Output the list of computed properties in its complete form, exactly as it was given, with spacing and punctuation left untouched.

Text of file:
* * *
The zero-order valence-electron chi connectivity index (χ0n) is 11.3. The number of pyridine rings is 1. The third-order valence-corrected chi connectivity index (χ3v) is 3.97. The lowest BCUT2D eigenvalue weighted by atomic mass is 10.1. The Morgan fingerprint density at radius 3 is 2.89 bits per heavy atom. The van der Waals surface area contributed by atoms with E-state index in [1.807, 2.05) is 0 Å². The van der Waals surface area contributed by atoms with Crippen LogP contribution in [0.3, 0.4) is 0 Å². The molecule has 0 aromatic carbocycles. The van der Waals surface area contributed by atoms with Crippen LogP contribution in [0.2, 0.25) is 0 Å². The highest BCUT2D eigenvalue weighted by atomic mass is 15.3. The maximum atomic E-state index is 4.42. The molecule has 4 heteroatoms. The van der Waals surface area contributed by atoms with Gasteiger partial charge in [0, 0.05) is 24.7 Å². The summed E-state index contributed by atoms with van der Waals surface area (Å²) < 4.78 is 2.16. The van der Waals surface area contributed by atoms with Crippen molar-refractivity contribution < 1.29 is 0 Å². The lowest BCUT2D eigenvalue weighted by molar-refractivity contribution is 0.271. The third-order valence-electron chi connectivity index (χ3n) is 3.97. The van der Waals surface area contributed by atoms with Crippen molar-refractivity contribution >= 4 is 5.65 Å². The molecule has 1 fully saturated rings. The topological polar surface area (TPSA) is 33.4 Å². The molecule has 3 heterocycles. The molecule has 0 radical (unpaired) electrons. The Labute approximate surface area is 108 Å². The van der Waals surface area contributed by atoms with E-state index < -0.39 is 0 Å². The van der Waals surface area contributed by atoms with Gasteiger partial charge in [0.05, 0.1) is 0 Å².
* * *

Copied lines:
The zero-order valence-electron chi connectivity index (χ0n) is 11.3. The number of pyridine rings is 1. The third-order valence-corrected chi connectivity index (χ3v) is 3.97. The lowest BCUT2D eigenvalue weighted by atomic mass is 10.1. The Morgan fingerprint density at radius 3 is 2.89 bits per heavy atom. The van der Waals surface area contributed by atoms with E-state index in [1.807, 2.05) is 0 Å². The van der Waals surface area contributed by atoms with Crippen LogP contribution in [0.3, 0.4) is 0 Å². The molecule has 0 aromatic carbocycles. The van der Waals surface area contributed by atoms with Crippen LogP contribution in [0.2, 0.25) is 0 Å². The highest BCUT2D eigenvalue weighted by atomic mass is 15.3. The maximum atomic E-state index is 4.42. The molecule has 4 heteroatoms. The van der Waals surface area contributed by atoms with Gasteiger partial charge in [0, 0.05) is 24.7 Å². The summed E-state index contributed by atoms with van der Waals surface area (Å²) < 4.78 is 2.16. The van der Waals surface area contributed by atoms with Crippen molar-refractivity contribution < 1.29 is 0 Å². The lowest BCUT2D eigenvalue weighted by molar-refractivity contribution is 0.271. The third-order valence-electron chi connectivity index (χ3n) is 3.97. The van der Waals surface area contributed by atoms with Crippen molar-refractivity contribution >= 4 is 5.65 Å². The molecule has 1 fully saturated rings. The topological polar surface area (TPSA) is 33.4 Å². The molecule has 3 heterocycles. The molecule has 0 radical (unpaired) electrons. The Labute approximate surface area is 108 Å². The van der Waals surface area contributed by atoms with E-state index < -0.39 is 0 Å². The van der Waals surface area contributed by atoms with Gasteiger partial charge in [0.05, 0.1) is 0 Å².